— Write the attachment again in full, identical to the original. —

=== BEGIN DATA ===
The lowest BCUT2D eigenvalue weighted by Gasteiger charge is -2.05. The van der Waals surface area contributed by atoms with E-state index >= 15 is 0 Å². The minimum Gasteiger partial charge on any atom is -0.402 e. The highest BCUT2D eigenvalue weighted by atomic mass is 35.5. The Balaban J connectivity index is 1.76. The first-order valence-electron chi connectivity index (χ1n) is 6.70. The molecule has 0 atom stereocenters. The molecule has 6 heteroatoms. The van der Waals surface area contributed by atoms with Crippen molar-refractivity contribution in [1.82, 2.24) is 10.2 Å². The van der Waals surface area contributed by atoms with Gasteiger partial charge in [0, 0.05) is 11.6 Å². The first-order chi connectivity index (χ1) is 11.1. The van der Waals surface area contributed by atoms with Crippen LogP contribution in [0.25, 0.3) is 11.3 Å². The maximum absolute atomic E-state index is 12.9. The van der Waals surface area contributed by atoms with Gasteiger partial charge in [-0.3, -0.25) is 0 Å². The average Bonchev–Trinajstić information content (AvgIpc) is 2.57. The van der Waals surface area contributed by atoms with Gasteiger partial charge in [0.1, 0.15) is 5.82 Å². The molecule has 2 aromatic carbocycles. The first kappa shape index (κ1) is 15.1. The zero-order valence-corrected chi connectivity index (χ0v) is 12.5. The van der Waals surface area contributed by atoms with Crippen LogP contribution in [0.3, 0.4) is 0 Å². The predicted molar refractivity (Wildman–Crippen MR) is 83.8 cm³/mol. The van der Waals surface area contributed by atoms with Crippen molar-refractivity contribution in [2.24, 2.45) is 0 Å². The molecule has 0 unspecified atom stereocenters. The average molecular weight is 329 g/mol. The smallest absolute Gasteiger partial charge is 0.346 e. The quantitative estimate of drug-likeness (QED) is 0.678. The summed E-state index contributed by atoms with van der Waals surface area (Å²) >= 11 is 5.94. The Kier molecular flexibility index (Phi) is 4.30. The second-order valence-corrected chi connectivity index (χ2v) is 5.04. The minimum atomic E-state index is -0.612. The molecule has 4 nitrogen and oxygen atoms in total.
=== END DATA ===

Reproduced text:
The lowest BCUT2D eigenvalue weighted by Gasteiger charge is -2.05. The van der Waals surface area contributed by atoms with E-state index >= 15 is 0 Å². The minimum Gasteiger partial charge on any atom is -0.402 e. The highest BCUT2D eigenvalue weighted by atomic mass is 35.5. The Balaban J connectivity index is 1.76. The first-order valence-electron chi connectivity index (χ1n) is 6.70. The molecule has 0 atom stereocenters. The molecule has 6 heteroatoms. The van der Waals surface area contributed by atoms with Crippen molar-refractivity contribution in [1.82, 2.24) is 10.2 Å². The van der Waals surface area contributed by atoms with Gasteiger partial charge in [0, 0.05) is 11.6 Å². The first-order chi connectivity index (χ1) is 11.1. The van der Waals surface area contributed by atoms with Crippen LogP contribution in [0.25, 0.3) is 11.3 Å². The maximum absolute atomic E-state index is 12.9. The van der Waals surface area contributed by atoms with Gasteiger partial charge in [-0.3, -0.25) is 0 Å². The average Bonchev–Trinajstić information content (AvgIpc) is 2.57. The van der Waals surface area contributed by atoms with Gasteiger partial charge in [0.1, 0.15) is 5.82 Å². The molecule has 2 aromatic carbocycles. The first kappa shape index (κ1) is 15.1. The zero-order valence-corrected chi connectivity index (χ0v) is 12.5. The van der Waals surface area contributed by atoms with Crippen LogP contribution in [0.3, 0.4) is 0 Å². The predicted molar refractivity (Wildman–Crippen MR) is 83.8 cm³/mol. The van der Waals surface area contributed by atoms with Crippen molar-refractivity contribution in [2.24, 2.45) is 0 Å². The molecule has 0 unspecified atom stereocenters. The average molecular weight is 329 g/mol. The smallest absolute Gasteiger partial charge is 0.346 e. The quantitative estimate of drug-likeness (QED) is 0.678. The summed E-state index contributed by atoms with van der Waals surface area (Å²) >= 11 is 5.94. The Kier molecular flexibility index (Phi) is 4.30. The second-order valence-corrected chi connectivity index (χ2v) is 5.04. The minimum atomic E-state index is -0.612. The molecule has 4 nitrogen and oxygen atoms in total.